December 2, 2019 (Mon.)
Randomly glance upward in Kyoto during November-December and you will often see gardeners busily plucking needles on top of pine trees. This is the work of removing any old needles still remaining on the pines’ branches. The reason needle plucking is performed intensively at this time of year is that old needles that have turned brown finally stop appearing, so that the work becomes easier. There is, however, a deeper reason behind all the busyness. Needle plucking also means preparing to greet the New Year. It is done to finish up pine tree care by year’s end so as to welcome the New Year in a proper and well-ordered state. Thought of in this way, needle plucking might also be called a ritual for gardener and guests, who welcome the New Year together so that this year they may share the garden once again.
Incidentally, while needle plucking is often performed to prepare for the New Year, it is also sometimes done for the purposes of studying garden management. At Murin-an, needle plucking is also performed for its Fostering Studies seminar program, where participants experience alongside gardeners how gardens are cared for.
Here is what a pine tree looks like before it needles are plucked. It is so overgrown that fallen maple leaves get stuck in its needles and its old brown needles stand out.
By cutting extended branches and plucking old needles by hand, the pine tree is gradually taken from this state to one with a light feeling of transparency.
There is no fixed way of plucking needles; methods vary according to locality and region. For example, according to Murin-an’s head gardener Kenta Deguchi, needle plucking at Murin-an follows a style that, even within Kyoto, is unique to Sakyo Ward. “In the Sakyo Ward area,” he says “leaving three branches is considered to be the mainstream. In other words, other areas often leave two branches like this. Three branches, however, comes close to the original natural form of the tree and branch. Leaving two branches divides the energy supplied to the branches in two, but leaving three branches divides the energy into three so that there’s not so much turbulence, or rather, it allows the tree to grow in its natural form.”
While there are surely other technical differences besides this one, the basic principle behind needle plucking is that it is done with bare hands. This is because finely detailed work is easier to do by using the sensation in one’s fingertips. One could say that it is precisely by grasping these fine needles with your hands that the finished look of needle plucking comes into view. When we consider that this needle plucking is done using one’s bare hands over several days, however, we can see what hard work it is.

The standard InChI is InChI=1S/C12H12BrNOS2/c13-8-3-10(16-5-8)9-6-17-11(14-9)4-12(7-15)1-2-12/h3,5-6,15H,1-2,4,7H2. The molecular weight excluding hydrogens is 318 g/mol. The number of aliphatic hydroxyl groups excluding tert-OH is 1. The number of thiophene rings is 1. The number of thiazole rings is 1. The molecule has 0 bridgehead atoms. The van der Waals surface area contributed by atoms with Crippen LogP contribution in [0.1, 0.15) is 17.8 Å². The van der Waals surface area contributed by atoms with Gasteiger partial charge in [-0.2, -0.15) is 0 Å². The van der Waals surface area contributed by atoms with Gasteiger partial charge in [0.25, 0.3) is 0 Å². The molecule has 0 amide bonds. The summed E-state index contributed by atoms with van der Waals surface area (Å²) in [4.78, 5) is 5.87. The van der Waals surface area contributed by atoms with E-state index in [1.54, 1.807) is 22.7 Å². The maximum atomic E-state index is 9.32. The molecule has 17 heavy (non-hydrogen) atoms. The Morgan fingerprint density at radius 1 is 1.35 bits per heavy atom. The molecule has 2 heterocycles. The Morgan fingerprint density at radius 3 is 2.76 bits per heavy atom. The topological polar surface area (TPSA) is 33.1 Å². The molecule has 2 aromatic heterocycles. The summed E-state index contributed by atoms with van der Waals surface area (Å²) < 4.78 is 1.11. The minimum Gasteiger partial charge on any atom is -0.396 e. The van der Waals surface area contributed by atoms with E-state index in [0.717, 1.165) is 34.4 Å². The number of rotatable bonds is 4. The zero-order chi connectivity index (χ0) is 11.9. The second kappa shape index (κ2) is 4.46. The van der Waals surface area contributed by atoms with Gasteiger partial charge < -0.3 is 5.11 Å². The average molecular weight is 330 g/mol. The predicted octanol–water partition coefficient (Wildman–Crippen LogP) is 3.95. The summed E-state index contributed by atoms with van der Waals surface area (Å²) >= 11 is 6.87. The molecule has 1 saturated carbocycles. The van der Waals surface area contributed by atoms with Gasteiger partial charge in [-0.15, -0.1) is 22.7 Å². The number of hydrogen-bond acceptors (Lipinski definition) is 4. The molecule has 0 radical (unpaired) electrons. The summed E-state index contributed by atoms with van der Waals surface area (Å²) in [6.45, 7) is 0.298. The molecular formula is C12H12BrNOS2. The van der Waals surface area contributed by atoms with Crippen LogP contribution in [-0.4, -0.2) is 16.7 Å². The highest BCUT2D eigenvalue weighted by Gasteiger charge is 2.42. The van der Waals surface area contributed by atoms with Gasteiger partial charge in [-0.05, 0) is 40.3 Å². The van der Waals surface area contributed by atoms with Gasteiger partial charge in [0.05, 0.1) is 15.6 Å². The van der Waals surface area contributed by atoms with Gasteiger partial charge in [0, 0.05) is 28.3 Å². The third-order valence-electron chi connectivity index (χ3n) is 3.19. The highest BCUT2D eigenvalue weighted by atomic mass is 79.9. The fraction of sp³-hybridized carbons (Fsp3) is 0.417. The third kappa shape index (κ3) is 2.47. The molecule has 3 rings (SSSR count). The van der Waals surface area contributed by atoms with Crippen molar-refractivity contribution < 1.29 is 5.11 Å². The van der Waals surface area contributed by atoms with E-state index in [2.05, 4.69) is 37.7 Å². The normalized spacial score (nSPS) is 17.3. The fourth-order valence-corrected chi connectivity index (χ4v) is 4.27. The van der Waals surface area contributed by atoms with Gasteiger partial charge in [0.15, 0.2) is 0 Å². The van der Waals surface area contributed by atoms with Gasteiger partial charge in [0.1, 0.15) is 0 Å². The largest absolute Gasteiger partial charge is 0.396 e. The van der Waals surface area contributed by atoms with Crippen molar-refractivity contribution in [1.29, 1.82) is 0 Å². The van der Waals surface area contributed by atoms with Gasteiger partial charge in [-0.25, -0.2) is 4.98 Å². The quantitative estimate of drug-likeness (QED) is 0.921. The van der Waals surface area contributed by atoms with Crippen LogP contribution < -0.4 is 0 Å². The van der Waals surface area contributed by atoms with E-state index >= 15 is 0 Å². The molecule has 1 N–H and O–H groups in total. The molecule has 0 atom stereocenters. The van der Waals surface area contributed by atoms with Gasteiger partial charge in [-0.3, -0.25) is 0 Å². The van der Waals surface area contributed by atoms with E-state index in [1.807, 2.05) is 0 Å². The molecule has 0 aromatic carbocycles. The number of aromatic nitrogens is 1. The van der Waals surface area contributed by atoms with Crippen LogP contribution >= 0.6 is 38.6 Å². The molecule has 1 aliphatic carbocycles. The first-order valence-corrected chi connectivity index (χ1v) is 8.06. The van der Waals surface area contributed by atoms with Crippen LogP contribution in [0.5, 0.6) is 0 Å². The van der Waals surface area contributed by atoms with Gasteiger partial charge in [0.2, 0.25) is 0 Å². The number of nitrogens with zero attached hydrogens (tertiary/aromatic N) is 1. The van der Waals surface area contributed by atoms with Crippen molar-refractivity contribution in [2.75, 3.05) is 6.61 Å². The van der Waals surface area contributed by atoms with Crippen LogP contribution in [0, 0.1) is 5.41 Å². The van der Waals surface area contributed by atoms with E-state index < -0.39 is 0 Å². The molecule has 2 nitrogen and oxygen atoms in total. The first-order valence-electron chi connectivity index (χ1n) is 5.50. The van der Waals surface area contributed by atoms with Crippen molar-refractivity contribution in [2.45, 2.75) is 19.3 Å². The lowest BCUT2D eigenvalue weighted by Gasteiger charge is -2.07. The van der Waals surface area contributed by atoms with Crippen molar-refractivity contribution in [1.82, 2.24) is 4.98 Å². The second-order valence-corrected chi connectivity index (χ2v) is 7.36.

A finely detailed finish does not come just from relying on the sensation in one’s fingertips. One must also foster an ability to harmonize one’s work with that of other gardeners, Deguchi says. Taking a branch in hand, he explains how to cut it. “Let’s say we don’t want this branch and so we’re going to cut it. Depending on the person, they might cut it somewhere in the middle. This would feel unnatural and look wrong. If we don’t cut the branch properly at the base, it will be difficult for the wound to heal and it also looks bad. We want people to unify their work at least this much. If they’re going to be working with others, that is.”
Careful attention is also necessary, he says, to make sure that you do not just do things your own way and that your needle plucking approach matches the thickness or thinness of the finished look. “If you don’t pluck carefully, the needles get damaged and fall down after turning brown like this. Even if things look nice at a glance, you’ll end up having to do it all over again if the work isn’t done right.” In pine needle plucking, where one object of the work is to welcome the garden’s guests, doing one’s best to avoid having to redo work requires teamwork. The issue here is not thoroughness, but rather an ability to “unify” that is indispensable for multiple people to efficiently keep up a consistent impression.
In a word, this nuanced difference might be expressed as “density.” While being interviewed, Deguchi repeatedly referred to “the density of the finished look.” Evidently, it is this density of the needle plucking’s finishing that can most easily be disordered. “When you’re inexperienced, you feel like cutting, so sometimes you cut too much,” Deguchi explains. He means that because this work is done in a context where the whole tree cannot be seen, there is a risk of cutting away too many of its branches. That is why it is essential to stand back occasionally and check with the eyes the work that the fingertips have moved forward.
It is a skill that seems truly difficult to acquire, but “it’s fine,” Deguchi says, “because I now remember with my body about how much ought to be enough.” Whether with the fingertips or with the eyes, learning with the body appears to be what is important.
In this way, even while changing posture and the angle of one’s work several times, a unified feeling of density can be preserved.
Here is how completely the tree’s appearance changes as a result.
In fact, however, the goal of this day’s needle plucking was not to finish it completely, but rather to prepare a basis for plucking needles together with the participants in Murin-an’s “Learning with the Gardener: Fostering Studies” event.
How, then, did those participants finish up the job!?
Could we not say that this is a “density of the finished look” that harmonizes perfectly with the surrounding scenery? Looking at this finish, which brings to mind nothing if not a professional’s touch, we can see how the words such as “density” and “unity” that Deguchi used on the date of this interview live not only as gardener techniques, but as ritual acts of sharing the garden with a diverse community.